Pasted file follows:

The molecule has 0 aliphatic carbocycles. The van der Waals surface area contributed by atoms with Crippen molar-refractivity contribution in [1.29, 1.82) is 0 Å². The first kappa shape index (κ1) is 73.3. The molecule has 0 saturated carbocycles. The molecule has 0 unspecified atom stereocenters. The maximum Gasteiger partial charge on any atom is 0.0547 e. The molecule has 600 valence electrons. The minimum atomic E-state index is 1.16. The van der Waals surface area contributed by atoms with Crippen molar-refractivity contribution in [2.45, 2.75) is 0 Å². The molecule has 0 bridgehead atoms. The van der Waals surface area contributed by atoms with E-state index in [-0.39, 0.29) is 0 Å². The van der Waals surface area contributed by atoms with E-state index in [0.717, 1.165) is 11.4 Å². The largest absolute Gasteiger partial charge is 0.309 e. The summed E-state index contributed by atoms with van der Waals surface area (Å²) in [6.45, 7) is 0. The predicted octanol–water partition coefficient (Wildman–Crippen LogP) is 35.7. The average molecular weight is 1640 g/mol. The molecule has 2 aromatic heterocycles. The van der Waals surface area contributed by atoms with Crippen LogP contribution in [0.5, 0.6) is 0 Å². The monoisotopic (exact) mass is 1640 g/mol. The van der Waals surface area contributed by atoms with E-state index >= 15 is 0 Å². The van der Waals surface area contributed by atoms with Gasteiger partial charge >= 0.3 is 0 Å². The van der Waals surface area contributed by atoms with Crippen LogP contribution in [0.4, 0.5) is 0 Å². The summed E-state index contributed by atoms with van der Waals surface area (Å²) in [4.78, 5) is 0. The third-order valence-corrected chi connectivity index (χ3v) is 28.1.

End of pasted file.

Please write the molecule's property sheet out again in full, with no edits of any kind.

The molecule has 0 aliphatic carbocycles. The van der Waals surface area contributed by atoms with Crippen molar-refractivity contribution in [1.29, 1.82) is 0 Å². The first kappa shape index (κ1) is 73.3. The molecule has 0 saturated carbocycles. The molecule has 0 unspecified atom stereocenters. The maximum Gasteiger partial charge on any atom is 0.0547 e. The molecule has 600 valence electrons. The minimum atomic E-state index is 1.16. The van der Waals surface area contributed by atoms with Crippen molar-refractivity contribution in [2.45, 2.75) is 0 Å². The molecule has 0 bridgehead atoms. The van der Waals surface area contributed by atoms with E-state index in [-0.39, 0.29) is 0 Å². The van der Waals surface area contributed by atoms with E-state index in [0.717, 1.165) is 11.4 Å². The largest absolute Gasteiger partial charge is 0.309 e. The summed E-state index contributed by atoms with van der Waals surface area (Å²) in [6.45, 7) is 0. The predicted octanol–water partition coefficient (Wildman–Crippen LogP) is 35.7. The average molecular weight is 1640 g/mol. The molecule has 2 aromatic heterocycles. The van der Waals surface area contributed by atoms with Crippen LogP contribution in [0.5, 0.6) is 0 Å². The monoisotopic (exact) mass is 1640 g/mol. The van der Waals surface area contributed by atoms with E-state index >= 15 is 0 Å². The van der Waals surface area contributed by atoms with Gasteiger partial charge >= 0.3 is 0 Å². The van der Waals surface area contributed by atoms with Crippen LogP contribution in [0.4, 0.5) is 0 Å². The summed E-state index contributed by atoms with van der Waals surface area (Å²) in [4.78, 5) is 0. The third-order valence-corrected chi connectivity index (χ3v) is 28.1.